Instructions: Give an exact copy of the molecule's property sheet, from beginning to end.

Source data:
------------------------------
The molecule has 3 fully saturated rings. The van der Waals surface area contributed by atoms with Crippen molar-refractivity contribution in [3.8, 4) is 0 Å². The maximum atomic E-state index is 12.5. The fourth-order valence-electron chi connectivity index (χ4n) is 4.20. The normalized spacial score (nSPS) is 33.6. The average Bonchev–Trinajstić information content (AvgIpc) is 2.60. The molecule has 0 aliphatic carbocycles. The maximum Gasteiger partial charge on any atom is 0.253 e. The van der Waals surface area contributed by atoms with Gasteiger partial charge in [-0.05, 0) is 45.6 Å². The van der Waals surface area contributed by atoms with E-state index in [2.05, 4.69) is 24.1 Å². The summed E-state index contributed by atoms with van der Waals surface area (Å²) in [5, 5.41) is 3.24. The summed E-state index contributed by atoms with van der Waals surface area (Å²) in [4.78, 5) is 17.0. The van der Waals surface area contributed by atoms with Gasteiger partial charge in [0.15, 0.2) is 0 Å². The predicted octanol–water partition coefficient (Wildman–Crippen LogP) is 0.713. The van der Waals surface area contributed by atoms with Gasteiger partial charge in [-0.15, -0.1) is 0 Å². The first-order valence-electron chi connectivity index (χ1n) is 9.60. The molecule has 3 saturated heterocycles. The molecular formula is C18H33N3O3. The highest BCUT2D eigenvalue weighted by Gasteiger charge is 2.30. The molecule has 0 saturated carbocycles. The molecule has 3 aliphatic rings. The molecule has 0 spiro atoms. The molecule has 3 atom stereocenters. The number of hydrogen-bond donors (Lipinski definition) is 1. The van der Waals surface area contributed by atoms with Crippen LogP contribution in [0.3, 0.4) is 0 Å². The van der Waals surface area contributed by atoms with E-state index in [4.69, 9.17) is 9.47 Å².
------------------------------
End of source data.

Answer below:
The molecule has 3 fully saturated rings. The van der Waals surface area contributed by atoms with Crippen molar-refractivity contribution in [3.8, 4) is 0 Å². The maximum atomic E-state index is 12.5. The fourth-order valence-electron chi connectivity index (χ4n) is 4.20. The normalized spacial score (nSPS) is 33.6. The average Bonchev–Trinajstić information content (AvgIpc) is 2.60. The molecule has 0 aliphatic carbocycles. The maximum Gasteiger partial charge on any atom is 0.253 e. The van der Waals surface area contributed by atoms with Gasteiger partial charge in [-0.05, 0) is 45.6 Å². The van der Waals surface area contributed by atoms with E-state index in [2.05, 4.69) is 24.1 Å². The summed E-state index contributed by atoms with van der Waals surface area (Å²) in [5, 5.41) is 3.24. The summed E-state index contributed by atoms with van der Waals surface area (Å²) in [4.78, 5) is 17.0. The van der Waals surface area contributed by atoms with Gasteiger partial charge in [0.15, 0.2) is 0 Å². The predicted octanol–water partition coefficient (Wildman–Crippen LogP) is 0.713. The van der Waals surface area contributed by atoms with Gasteiger partial charge in [-0.15, -0.1) is 0 Å². The first-order valence-electron chi connectivity index (χ1n) is 9.60. The molecule has 3 saturated heterocycles. The molecular formula is C18H33N3O3. The highest BCUT2D eigenvalue weighted by Gasteiger charge is 2.30. The molecule has 0 saturated carbocycles. The molecule has 3 aliphatic rings. The molecule has 0 spiro atoms. The molecule has 3 atom stereocenters. The number of hydrogen-bond donors (Lipinski definition) is 1. The van der Waals surface area contributed by atoms with Crippen LogP contribution in [0.3, 0.4) is 0 Å². The van der Waals surface area contributed by atoms with E-state index in [4.69, 9.17) is 9.47 Å².